Recently, Narendra Modi, the prime minister of India, urged scientists to share their problem-solving innovations with the public in more accessible ways, including by using vernacular languages. This kind of openness and accessibility is important and needed. While most scientists publish their work in academic journals, only 10 people, on average, read a given article in its entirety; so clearly, the general public is not being reached that way.
Translating complicated concepts that are jargon-heavy into terms and ideas the public can understand is not always easy. But, increasingly, scientists, university and research institutions, government institutions and others are trying to find ways to do it. Professional societies like the American Association for the Advancement of Science and Entomological Society of America offer a wide array of tools and programs like science communication courses and science policy fellowships to help scientists with dissemination. The National Academy of Sciences even recently released a report, “Communicating Science Effectively: A Research Agenda,” to help scientists effectively communicate their research. An example of an international effort is the Imagine Project initiative, through which scientists take their research out of the laboratory and share it with rural and indigenous communities in Africa and Latin America.
These are great initiatives, but many young scientists, including PhD students, post-doctoral scholars and early career scientists, need more guidance in maneuvering the art of effectively disseminating their science to the public. I witnessed this need first-hand when I recently spoke at Emory University about my research on beneficial soil microbes and their use in agriculture; I mentioned how ever since I learning the art of writing opinion pieces through participating in a training offered through the Aspen Institute New Voices fellowship, I had written more than 60 opinion pieces that have reached millions of people. The audience of PhD students and post-doctoral fellows clamored to know how they could similarly write about their research for newspapers and reach the kinds of audiences their journal articles never do. I know they are not alone in that desire.
While there are other ways to disseminate academic research to the public, including writing research and policy briefs, sharing it on university and research institutions websites and blogs, my experience of this has been through op-ed writing. This is my advice to scientists who also want to use op-eds to reach the average person:
The first step is to connect the research you are doing or pursuing to a bigger theme. Is it the environment? Climate change? Public health? As an example, my research on beneficial soil microbes ties into several major themes including climate change, food security and soil health.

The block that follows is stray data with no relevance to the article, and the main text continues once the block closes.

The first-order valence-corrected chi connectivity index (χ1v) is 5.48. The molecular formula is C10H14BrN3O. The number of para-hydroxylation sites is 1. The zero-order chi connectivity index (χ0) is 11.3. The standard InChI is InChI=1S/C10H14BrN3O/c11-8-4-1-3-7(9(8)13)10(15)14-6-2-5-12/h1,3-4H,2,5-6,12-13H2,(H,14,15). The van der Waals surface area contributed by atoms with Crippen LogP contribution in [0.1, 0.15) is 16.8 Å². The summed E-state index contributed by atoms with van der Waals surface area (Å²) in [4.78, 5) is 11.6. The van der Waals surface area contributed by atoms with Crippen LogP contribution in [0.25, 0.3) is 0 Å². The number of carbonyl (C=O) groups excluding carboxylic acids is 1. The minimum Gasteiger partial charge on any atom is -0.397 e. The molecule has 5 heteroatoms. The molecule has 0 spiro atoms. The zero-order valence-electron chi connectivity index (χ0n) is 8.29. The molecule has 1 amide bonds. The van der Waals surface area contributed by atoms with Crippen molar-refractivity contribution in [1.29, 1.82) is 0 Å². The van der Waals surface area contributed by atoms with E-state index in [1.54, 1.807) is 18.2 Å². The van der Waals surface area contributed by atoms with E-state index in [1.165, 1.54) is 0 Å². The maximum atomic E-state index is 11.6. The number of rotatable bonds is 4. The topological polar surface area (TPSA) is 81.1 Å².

Secondly, it is important to find the story and storyline in your research. How do the results of your research creatively link and connect to the global challenges facing humanity? Once you have this lined up, it is time to write the piece.
Op-eds are centered around an argument: essentially you are arguing for or against something. So, you must decide on this before you can write the rest of your piece. The core argument should only be a sentence long and stated in a way that is convincing to your readers. Think as you decide on this: What do you want to share with the world? Is it new? Why is it new? Or what is new about it? How is it different from other arguments about the subject theme that have been shared before?
Next you need to build your evidence to support your argument. Often there are at least three main points of evidence. These pieces of evidence can include statistics and research, quotes from experts in the field, anecdotes and personal stories and news articles. For researchers, this should be easy since your piece will be focused on research findings.
The “to be sure” paragraph is an important part of an opinion piece. In this paragraph, you preempt people who may discount your argument by acknowledging their viewpoint and then by bringing in even more evidence to back up your own argument. This allows you to acknowledge the other side, but still support your own.
An element of an op-ed that differs greatly from academic writing is the news hook. While often this goes in the first paragraph of the piece, it does not always have to be placed there. What a news hook does is tie your argument and research to the current issues of the day to show how it’s timely and why your research matters right now. This also helps when pitching your piece to editors because they need to know what is new and timely about your piece before deciding to accept it. While a news hook could be a news story, it can also include new research and studies, a new piece of legislation, or a holiday or anniversary of an event or law. A recent personal experience can also be used as a news hook.
The final concluding paragraph is where you summarize all the paragraphs with a catchy and thought-provoking sentence. This is also where you can place your call to action. Why did you spend all that time doing your research? What do you want your readers and decision-makers to do?
Most importantly, always remember to keep everything short and to the point because many media outlets have a word limit that ranges from 500 to 900 words. And then your piece is ready to pitch!
When scientists write and share their work with the public in accessible ways, that is when the magic happens and we can build bridges between research and society, engage the general public, and develop a critical dialogue about the solutions science offers.